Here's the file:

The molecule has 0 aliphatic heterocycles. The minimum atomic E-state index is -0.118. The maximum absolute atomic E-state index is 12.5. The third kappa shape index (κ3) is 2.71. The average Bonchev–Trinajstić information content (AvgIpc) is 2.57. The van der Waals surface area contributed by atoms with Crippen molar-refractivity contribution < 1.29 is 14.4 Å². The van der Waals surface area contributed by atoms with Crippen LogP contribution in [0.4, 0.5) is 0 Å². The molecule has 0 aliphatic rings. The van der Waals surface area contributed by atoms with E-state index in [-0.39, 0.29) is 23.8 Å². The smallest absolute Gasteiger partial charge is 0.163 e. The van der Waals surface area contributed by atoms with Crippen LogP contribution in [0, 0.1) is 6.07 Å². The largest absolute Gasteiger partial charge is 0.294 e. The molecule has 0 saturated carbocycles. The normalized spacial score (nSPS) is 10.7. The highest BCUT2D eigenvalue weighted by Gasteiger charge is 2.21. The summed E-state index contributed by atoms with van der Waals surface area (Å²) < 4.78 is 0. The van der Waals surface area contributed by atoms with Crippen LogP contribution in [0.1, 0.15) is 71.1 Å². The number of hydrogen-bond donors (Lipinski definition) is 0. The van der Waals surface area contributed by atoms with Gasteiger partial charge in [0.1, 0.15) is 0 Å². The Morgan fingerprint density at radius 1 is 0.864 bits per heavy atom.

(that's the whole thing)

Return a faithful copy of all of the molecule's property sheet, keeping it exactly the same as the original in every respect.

The molecule has 0 aliphatic heterocycles. The minimum atomic E-state index is -0.118. The maximum absolute atomic E-state index is 12.5. The third kappa shape index (κ3) is 2.71. The average Bonchev–Trinajstić information content (AvgIpc) is 2.57. The van der Waals surface area contributed by atoms with Crippen molar-refractivity contribution < 1.29 is 14.4 Å². The van der Waals surface area contributed by atoms with Crippen LogP contribution in [0.4, 0.5) is 0 Å². The molecule has 0 aliphatic rings. The van der Waals surface area contributed by atoms with E-state index in [-0.39, 0.29) is 23.8 Å². The smallest absolute Gasteiger partial charge is 0.163 e. The van der Waals surface area contributed by atoms with Crippen LogP contribution in [0, 0.1) is 6.07 Å². The largest absolute Gasteiger partial charge is 0.294 e. The molecule has 0 saturated carbocycles. The normalized spacial score (nSPS) is 10.7. The highest BCUT2D eigenvalue weighted by Gasteiger charge is 2.21. The summed E-state index contributed by atoms with van der Waals surface area (Å²) < 4.78 is 0. The van der Waals surface area contributed by atoms with Crippen LogP contribution in [0.1, 0.15) is 71.1 Å². The number of hydrogen-bond donors (Lipinski definition) is 0. The van der Waals surface area contributed by atoms with Gasteiger partial charge in [0.1, 0.15) is 0 Å². The Morgan fingerprint density at radius 1 is 0.864 bits per heavy atom.